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Venting PMC Kiln also how precise is this model?

I’m thinking of trying to work with PMC, and have been looking at the Rio 9 program model.

The first question I have is ventilation.

What is an inexpensive way to vent it?

Can I get away with wearing a respirator, and then clearing the room by opening a window?

If I do all my firing in a closed metal container with activated charcoal, does that make the task any easier?

Another concern is that from what I’ve read, with bronze there you have to be particularly prtecise with the temperature, with say 10 degrees. How difficult is this to achieve?

Thank you,

Jim Benson

It’s a very good kiln that keeps accurate temperatures and heating ramps! I use it for enameling and clay work.

I have an indoor workshop and I don’t ventilate other than having an open window nearby.

No fumes seem to be produced with any of the metal clays - except a little carbon dioxide.

Hi, Jim,

I have a typical bath exhaust fan in the wall of my studio for, among other things, the kiln. For me, the issue is proper venting if I use an organic material like plant material coated with metal clay or, say, lace. Any of these will burn away in the firing process. The fan is placed closest to my soldering station at benchtop level which appears to be adequate for the kiln so far, but my studio has windows on three sides, so the cross-venting possible within it might not be representative of another studio layout.

I also have our smoke detector mounted on a plank which is hung via zip ties from the ceiling so that I can put the whole detector outside the room if fumes build up; I then remount it later. And of course a fire extinguisher sits near one of the exits.

(Disclaimer: I am a safety freak.)

I’m sorry I can’t answer your question about charcoal-firing certain products.

Have fun!


regarding working with base metal clays, some have a smaller range between not sintering/sintering/melting. It is strongly suggested that you test the clay in your kiln and don’t assume that the clay will sinter if you have the “proper” temperature to sinter. Burning off the binders is not the issue, but the sintering process is. Test with a strip of clay at the suggested temp, then when cool, try to bend it. Keep notes for the future. Every kiln will run at slightly different temps according to the readout - some more than slightly different. Don’t put a lot of effort and time into a piece without testing - heartbreaks follow.
Barbara who is seeing snowflakes in the air on Vancouver Island

  1. All of the Rio kilns are Paragon Kilns and are extremely accurate.
  2. To ventilate the kiln: I have used an overhead kitchen vent system which I actively vent to the outside via ductwork (if you use one of these, make sure it is the kind that actually does ventilate. Some of them only filter the air and send it back into the room). You can also build in a fan into an outside wall and placed above and behind the kiln. . . a bit more expensive perhaps to do.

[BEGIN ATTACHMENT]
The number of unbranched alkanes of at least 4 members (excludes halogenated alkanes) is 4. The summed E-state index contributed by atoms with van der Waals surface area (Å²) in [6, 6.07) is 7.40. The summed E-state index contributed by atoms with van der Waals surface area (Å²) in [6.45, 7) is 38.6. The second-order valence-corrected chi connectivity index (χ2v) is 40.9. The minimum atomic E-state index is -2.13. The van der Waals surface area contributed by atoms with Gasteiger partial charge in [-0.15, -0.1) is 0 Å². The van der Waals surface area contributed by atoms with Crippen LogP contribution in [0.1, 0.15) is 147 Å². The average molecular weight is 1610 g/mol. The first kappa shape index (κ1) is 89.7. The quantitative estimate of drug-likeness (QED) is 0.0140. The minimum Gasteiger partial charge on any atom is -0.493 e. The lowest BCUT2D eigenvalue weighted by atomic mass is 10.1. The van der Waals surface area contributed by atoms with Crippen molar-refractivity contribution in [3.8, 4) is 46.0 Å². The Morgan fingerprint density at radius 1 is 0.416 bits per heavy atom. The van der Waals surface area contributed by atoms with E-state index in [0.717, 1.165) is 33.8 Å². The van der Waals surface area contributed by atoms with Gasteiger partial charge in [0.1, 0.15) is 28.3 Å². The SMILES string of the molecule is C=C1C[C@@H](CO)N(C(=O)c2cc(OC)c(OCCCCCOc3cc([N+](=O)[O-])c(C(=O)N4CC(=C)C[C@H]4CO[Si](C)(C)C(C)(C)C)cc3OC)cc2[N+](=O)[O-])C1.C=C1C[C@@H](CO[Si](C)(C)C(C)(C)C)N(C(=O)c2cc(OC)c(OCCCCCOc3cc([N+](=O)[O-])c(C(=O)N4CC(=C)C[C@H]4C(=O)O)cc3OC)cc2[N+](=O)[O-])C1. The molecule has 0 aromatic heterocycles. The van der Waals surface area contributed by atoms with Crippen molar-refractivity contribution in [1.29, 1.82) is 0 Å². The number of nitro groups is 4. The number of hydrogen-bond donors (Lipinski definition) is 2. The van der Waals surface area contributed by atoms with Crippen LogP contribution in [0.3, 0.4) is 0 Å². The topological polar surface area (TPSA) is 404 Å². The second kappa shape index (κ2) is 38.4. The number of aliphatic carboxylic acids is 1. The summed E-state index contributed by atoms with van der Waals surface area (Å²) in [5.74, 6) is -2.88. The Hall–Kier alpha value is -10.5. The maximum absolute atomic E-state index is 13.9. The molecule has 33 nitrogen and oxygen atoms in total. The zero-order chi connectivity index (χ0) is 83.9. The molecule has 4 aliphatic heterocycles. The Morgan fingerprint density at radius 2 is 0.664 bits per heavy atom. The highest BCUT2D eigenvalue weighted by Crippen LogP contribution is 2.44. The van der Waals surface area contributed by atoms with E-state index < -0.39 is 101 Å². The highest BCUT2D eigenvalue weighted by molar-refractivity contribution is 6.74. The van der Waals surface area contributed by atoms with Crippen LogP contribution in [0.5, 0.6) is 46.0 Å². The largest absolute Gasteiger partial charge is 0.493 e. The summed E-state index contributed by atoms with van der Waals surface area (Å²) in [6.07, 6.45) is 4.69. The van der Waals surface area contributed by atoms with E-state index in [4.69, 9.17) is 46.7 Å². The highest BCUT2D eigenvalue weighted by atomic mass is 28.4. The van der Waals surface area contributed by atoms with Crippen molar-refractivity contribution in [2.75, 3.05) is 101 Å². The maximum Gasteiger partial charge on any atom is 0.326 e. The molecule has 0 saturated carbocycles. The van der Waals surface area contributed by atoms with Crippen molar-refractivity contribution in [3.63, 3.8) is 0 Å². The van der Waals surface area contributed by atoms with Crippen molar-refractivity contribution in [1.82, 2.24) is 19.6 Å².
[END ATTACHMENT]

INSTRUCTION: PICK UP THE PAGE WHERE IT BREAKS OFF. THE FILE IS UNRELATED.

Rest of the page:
3. Opening a window is passive ventilation, that is, it does not guarantee that the air will be drawn out. The wind can blow in as well as out. Wearing a respirator only works while you’re wearing it and without active ventilation, the stuff you don’t want to breathe is still in the room.
  4. Even in a closed container, you are heating charcoal, which creates carbon monoxide, which you DO NOT want to breathe. Ventilate.
  5. These digitally controlled kilns are accurate enough for firing fine silver, gold, copper and bronze metal clays. Eventually the controls will need to be recalibrated or replaced. I’ve been using my similar model for 13 years with no problems.

PMC, either the fine silver or the sterling, are non toxic, so ventilation can be quite basic. I have a large studio (600 sq ft and 12 foot ceilings) and don’t ventilate at all. the binder burns out at about 500-700F and has little odor and lasts about a minute. If you are at all worried, place your kiln on a wheeled cart and put it near a door or window when the binder is being burned. Otherwise forget about it. Rio has done extensive, scientific testing of fumes that come from firing PMC and anything at all toxic is something like one millionth of a part. no worries. Now, if you happen to be implanting some other material into your PMC piece or you build your hollow form around styrofoam or wood clay, then you might prefer to place your kiln in a ventilated, airy place for the duration of that material being heated. Use common sense. I have been using PMC since 1997 and have had no problems with venting, ventilation or toxic issues. Any respirator or expensive ventilation system is overkill. Relax and have fun with this amazing material.

Lorraine_J, why would you want to move the detector out of the studio when fumes build up? If the fumes are building up, it’s time to move YOU out of the studio, isn’t it?

I have always felt that, not matter how long it takes for the binder to burn out, if I can smell it, I don’t want to breathe it. So I ventilate.

If the smoke sensor is sounding because of a known material in the kiln, removing the detector to stop the noise makes sense until the room has cleared. And of course I wouldn’t stay in there. Umm, that’s common sense.

  • Lorraine

“Sometimes it is the people no one can imagine anything of who do the things no one can imagine.” - Alan Turing